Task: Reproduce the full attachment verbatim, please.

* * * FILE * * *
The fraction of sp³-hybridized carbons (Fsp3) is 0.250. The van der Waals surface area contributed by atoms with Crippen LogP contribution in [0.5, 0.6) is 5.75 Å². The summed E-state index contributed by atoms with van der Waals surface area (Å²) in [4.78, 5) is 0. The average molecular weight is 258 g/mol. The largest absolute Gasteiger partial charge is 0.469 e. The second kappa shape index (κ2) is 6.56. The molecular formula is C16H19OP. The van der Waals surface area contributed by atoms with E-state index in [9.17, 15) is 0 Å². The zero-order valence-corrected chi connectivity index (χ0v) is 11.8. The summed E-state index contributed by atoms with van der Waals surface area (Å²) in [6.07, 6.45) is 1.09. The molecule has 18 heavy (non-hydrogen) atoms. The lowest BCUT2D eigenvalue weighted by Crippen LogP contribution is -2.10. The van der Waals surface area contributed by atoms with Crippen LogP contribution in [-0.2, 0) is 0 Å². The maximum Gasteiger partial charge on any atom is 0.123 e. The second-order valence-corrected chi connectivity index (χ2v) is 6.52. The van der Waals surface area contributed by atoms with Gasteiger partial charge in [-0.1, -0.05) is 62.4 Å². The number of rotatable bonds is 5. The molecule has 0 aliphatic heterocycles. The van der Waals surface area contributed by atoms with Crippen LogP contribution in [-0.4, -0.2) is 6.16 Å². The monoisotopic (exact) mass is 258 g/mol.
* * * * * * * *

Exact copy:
The fraction of sp³-hybridized carbons (Fsp3) is 0.250. The van der Waals surface area contributed by atoms with Crippen LogP contribution in [0.5, 0.6) is 5.75 Å². The summed E-state index contributed by atoms with van der Waals surface area (Å²) in [4.78, 5) is 0. The average molecular weight is 258 g/mol. The largest absolute Gasteiger partial charge is 0.469 e. The second kappa shape index (κ2) is 6.56. The molecular formula is C16H19OP. The van der Waals surface area contributed by atoms with E-state index in [9.17, 15) is 0 Å². The zero-order valence-corrected chi connectivity index (χ0v) is 11.8. The summed E-state index contributed by atoms with van der Waals surface area (Å²) in [6.07, 6.45) is 1.09. The molecule has 18 heavy (non-hydrogen) atoms. The lowest BCUT2D eigenvalue weighted by Crippen LogP contribution is -2.10. The van der Waals surface area contributed by atoms with Crippen LogP contribution in [-0.2, 0) is 0 Å². The maximum Gasteiger partial charge on any atom is 0.123 e. The second-order valence-corrected chi connectivity index (χ2v) is 6.52. The van der Waals surface area contributed by atoms with Gasteiger partial charge in [-0.1, -0.05) is 62.4 Å². The number of rotatable bonds is 5. The molecule has 0 aliphatic heterocycles. The van der Waals surface area contributed by atoms with Crippen LogP contribution in [-0.4, -0.2) is 6.16 Å². The monoisotopic (exact) mass is 258 g/mol.